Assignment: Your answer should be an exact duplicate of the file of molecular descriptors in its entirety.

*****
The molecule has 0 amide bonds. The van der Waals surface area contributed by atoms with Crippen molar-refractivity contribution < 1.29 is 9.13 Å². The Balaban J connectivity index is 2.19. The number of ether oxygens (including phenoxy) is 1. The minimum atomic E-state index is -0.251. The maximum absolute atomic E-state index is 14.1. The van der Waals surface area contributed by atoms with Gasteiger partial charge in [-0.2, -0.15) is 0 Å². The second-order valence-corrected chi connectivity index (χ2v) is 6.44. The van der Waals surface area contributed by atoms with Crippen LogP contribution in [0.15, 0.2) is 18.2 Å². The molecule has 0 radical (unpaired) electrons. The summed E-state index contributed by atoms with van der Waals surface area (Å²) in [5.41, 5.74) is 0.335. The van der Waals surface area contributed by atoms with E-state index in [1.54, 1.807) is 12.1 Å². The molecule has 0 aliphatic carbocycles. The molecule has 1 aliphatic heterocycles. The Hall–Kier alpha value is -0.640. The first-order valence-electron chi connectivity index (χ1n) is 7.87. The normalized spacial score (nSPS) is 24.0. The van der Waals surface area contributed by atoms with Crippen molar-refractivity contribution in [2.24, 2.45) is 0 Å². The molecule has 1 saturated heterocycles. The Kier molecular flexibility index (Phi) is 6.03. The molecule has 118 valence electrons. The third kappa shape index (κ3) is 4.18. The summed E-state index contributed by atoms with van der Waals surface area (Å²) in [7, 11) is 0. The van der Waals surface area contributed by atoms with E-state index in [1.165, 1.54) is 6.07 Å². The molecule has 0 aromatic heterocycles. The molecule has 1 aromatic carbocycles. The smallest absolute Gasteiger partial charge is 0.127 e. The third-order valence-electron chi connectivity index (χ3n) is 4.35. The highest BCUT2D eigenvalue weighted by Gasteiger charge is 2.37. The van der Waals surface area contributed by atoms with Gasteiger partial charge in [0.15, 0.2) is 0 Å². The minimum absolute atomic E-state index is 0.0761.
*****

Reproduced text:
The molecule has 0 amide bonds. The van der Waals surface area contributed by atoms with Crippen molar-refractivity contribution < 1.29 is 9.13 Å². The Balaban J connectivity index is 2.19. The number of ether oxygens (including phenoxy) is 1. The minimum atomic E-state index is -0.251. The maximum absolute atomic E-state index is 14.1. The van der Waals surface area contributed by atoms with Gasteiger partial charge in [-0.2, -0.15) is 0 Å². The second-order valence-corrected chi connectivity index (χ2v) is 6.44. The van der Waals surface area contributed by atoms with Crippen LogP contribution in [0.15, 0.2) is 18.2 Å². The molecule has 0 radical (unpaired) electrons. The summed E-state index contributed by atoms with van der Waals surface area (Å²) in [5.41, 5.74) is 0.335. The van der Waals surface area contributed by atoms with E-state index in [1.54, 1.807) is 12.1 Å². The molecule has 0 aliphatic carbocycles. The molecule has 1 aliphatic heterocycles. The Hall–Kier alpha value is -0.640. The first-order valence-electron chi connectivity index (χ1n) is 7.87. The normalized spacial score (nSPS) is 24.0. The van der Waals surface area contributed by atoms with Crippen molar-refractivity contribution in [2.24, 2.45) is 0 Å². The molecule has 1 saturated heterocycles. The Kier molecular flexibility index (Phi) is 6.03. The molecule has 118 valence electrons. The third kappa shape index (κ3) is 4.18. The summed E-state index contributed by atoms with van der Waals surface area (Å²) in [7, 11) is 0. The van der Waals surface area contributed by atoms with E-state index in [1.165, 1.54) is 6.07 Å². The molecule has 0 aromatic heterocycles. The molecule has 1 aromatic carbocycles. The smallest absolute Gasteiger partial charge is 0.127 e. The third-order valence-electron chi connectivity index (χ3n) is 4.35. The highest BCUT2D eigenvalue weighted by Gasteiger charge is 2.37. The van der Waals surface area contributed by atoms with Gasteiger partial charge in [0.15, 0.2) is 0 Å². The minimum absolute atomic E-state index is 0.0761.